If you’d like a peek into old school Chicago, don’t miss CHOPS running at Theater Wit (1229 W. Belmont Ave.) through August 14. The world premiere play is set in 1984 and follows three semi-crooked old friends swapping stories about the glory days of Rush Street jazz clubs in the 50’s and 60’s.
Dive bar patrons will feel immediately at home on the set, which depicts Vince’s tavern on Chicago’s northwest side. It features the wood paneling and drooping Cubs pennant of your neighborhood tap, but the juke box bursting with midcentury jazz is the real draw.
Vince (Larry Neumann Jr.) is closing up on a Sunday night when his old pal Walt (Randy Steinmeyer) walks in with a hot young thing on his arm. Walt is fresh off some jail time, but thinks his luck might be changing as he shares a love of classic jazz over a couple two tree Old Fashioneds with the mysterious beauty Kaki (Claire Cooney). Their riffing is interrupted by the arrival of Philly (Danny Sullivan), a smooth talking buddy from the old days just back from L.A.
Kaki is surprisingly able to keep up as the guys reminisce about their glory days at Chicago’s jazz epicenter on Rush Street. Even those of us who weren’t around back when the Gaslight Club was swinging and Coltrane and Ella played Mr. Kelly’s will appreciate the local references and lively look at Chicago history.
No one on stage is checking their cell phone. Back in 1984 the characters entertain each other with bar banter, boogieing, and even a storytelling competition. These guys are small time cons that talk a big game. Vince is running a tight ship and doesn’t want any mob trafficking in his tavern like the bars around the corner, but Philly has some new connections from the coast and a prospect that’s too good to be true. Against of a backdrop of jazz music that can cut and blow, Walt wants to prove to his buddies and the sexy jazz aficionado that he’s still got the chops.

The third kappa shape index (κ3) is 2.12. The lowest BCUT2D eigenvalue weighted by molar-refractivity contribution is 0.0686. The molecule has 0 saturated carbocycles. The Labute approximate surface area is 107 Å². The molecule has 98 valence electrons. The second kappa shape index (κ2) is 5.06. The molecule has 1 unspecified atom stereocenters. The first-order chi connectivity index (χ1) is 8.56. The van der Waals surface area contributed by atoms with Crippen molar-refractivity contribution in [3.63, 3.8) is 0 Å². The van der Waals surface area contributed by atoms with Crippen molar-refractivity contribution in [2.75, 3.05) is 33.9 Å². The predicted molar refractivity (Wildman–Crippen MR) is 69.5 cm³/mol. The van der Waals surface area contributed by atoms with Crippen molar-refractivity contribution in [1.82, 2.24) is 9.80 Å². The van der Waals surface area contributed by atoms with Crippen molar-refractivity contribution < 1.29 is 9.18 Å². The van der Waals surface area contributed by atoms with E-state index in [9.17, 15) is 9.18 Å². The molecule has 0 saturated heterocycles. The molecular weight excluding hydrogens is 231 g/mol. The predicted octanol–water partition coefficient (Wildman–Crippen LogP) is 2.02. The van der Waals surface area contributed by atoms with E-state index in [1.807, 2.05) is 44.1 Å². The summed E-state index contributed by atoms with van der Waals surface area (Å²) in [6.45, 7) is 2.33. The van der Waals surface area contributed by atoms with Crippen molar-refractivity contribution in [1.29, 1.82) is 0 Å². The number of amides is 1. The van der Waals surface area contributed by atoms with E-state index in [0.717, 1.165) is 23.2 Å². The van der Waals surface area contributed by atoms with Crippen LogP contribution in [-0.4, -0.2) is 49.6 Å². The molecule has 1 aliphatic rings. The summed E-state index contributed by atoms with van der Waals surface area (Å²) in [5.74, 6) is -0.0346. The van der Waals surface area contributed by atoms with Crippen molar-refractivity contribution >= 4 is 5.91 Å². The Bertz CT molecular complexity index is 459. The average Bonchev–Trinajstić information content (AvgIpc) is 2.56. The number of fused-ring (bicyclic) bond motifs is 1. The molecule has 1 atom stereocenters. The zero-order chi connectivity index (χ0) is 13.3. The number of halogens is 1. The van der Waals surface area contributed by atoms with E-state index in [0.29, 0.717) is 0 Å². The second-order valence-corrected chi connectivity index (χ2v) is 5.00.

Steinmeyer, Sullivan, and Neumann Jr. are veteran Chicago actors who evoke the bravado and tension of old friendships while the worthy Cooney deftly maneuvers her way through the characters’ middle-aged egos. When the other shoe finally drops, it’s with a 70’s New Hollywood plot twist.
CHOPS has been a labor of love for playwright Michael Rychlewski who began penning the story 20 years ago. The Schurz High School English teacher based the play on his own experiences bartending among aging jazz freaks in his twenties. CHOPS is directed by Richard Shavzin and produced by Dashnight Productions.
This article originally appeared on Chicagoist.
1229 W Belmont Ave.
Chicago, IL 60657